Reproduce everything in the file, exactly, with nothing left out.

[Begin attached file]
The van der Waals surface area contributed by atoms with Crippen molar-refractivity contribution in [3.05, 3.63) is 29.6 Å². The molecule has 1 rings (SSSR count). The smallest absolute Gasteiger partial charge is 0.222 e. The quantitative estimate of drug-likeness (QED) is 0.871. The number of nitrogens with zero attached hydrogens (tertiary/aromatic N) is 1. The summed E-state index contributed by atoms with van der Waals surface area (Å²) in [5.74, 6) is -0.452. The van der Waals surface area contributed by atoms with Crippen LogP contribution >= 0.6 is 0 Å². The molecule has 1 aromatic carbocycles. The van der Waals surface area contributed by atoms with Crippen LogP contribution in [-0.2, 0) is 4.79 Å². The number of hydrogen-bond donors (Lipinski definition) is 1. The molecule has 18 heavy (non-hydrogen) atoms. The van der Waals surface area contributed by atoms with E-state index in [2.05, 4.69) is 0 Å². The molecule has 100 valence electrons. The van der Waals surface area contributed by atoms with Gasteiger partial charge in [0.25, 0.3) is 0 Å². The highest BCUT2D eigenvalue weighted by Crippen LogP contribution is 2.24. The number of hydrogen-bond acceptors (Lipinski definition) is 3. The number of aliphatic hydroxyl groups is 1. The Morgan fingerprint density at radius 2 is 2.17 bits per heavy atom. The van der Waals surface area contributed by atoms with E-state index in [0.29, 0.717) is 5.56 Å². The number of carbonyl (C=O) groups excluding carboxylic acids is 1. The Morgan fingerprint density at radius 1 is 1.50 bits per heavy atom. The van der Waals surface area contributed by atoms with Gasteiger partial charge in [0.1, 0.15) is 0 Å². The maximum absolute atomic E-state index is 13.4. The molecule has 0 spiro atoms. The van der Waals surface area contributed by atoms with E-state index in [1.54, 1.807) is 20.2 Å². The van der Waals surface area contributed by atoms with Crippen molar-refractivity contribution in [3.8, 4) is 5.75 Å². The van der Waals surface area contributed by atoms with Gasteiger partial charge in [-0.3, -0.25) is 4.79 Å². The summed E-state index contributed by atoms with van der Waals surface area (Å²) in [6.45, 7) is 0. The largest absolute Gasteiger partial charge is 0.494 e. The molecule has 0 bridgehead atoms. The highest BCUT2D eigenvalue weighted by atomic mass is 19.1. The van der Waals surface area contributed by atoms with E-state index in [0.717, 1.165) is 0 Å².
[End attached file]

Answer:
The van der Waals surface area contributed by atoms with Crippen molar-refractivity contribution in [3.05, 3.63) is 29.6 Å². The molecule has 1 rings (SSSR count). The smallest absolute Gasteiger partial charge is 0.222 e. The quantitative estimate of drug-likeness (QED) is 0.871. The number of nitrogens with zero attached hydrogens (tertiary/aromatic N) is 1. The summed E-state index contributed by atoms with van der Waals surface area (Å²) in [5.74, 6) is -0.452. The van der Waals surface area contributed by atoms with Crippen LogP contribution >= 0.6 is 0 Å². The molecule has 1 aromatic carbocycles. The van der Waals surface area contributed by atoms with Crippen LogP contribution in [-0.2, 0) is 4.79 Å². The number of hydrogen-bond donors (Lipinski definition) is 1. The molecule has 18 heavy (non-hydrogen) atoms. The van der Waals surface area contributed by atoms with E-state index in [2.05, 4.69) is 0 Å². The molecule has 100 valence electrons. The van der Waals surface area contributed by atoms with Gasteiger partial charge in [0.25, 0.3) is 0 Å². The highest BCUT2D eigenvalue weighted by Crippen LogP contribution is 2.24. The number of hydrogen-bond acceptors (Lipinski definition) is 3. The number of aliphatic hydroxyl groups is 1. The Morgan fingerprint density at radius 2 is 2.17 bits per heavy atom. The van der Waals surface area contributed by atoms with E-state index in [0.29, 0.717) is 5.56 Å². The number of carbonyl (C=O) groups excluding carboxylic acids is 1. The Morgan fingerprint density at radius 1 is 1.50 bits per heavy atom. The van der Waals surface area contributed by atoms with Gasteiger partial charge in [0.1, 0.15) is 0 Å². The maximum absolute atomic E-state index is 13.4. The molecule has 0 spiro atoms. The van der Waals surface area contributed by atoms with E-state index in [1.54, 1.807) is 20.2 Å². The van der Waals surface area contributed by atoms with Crippen molar-refractivity contribution in [3.8, 4) is 5.75 Å². The van der Waals surface area contributed by atoms with Gasteiger partial charge in [-0.3, -0.25) is 4.79 Å². The summed E-state index contributed by atoms with van der Waals surface area (Å²) in [6.45, 7) is 0. The largest absolute Gasteiger partial charge is 0.494 e. The molecule has 0 bridgehead atoms. The highest BCUT2D eigenvalue weighted by atomic mass is 19.1. The van der Waals surface area contributed by atoms with E-state index in [0.717, 1.165) is 0 Å².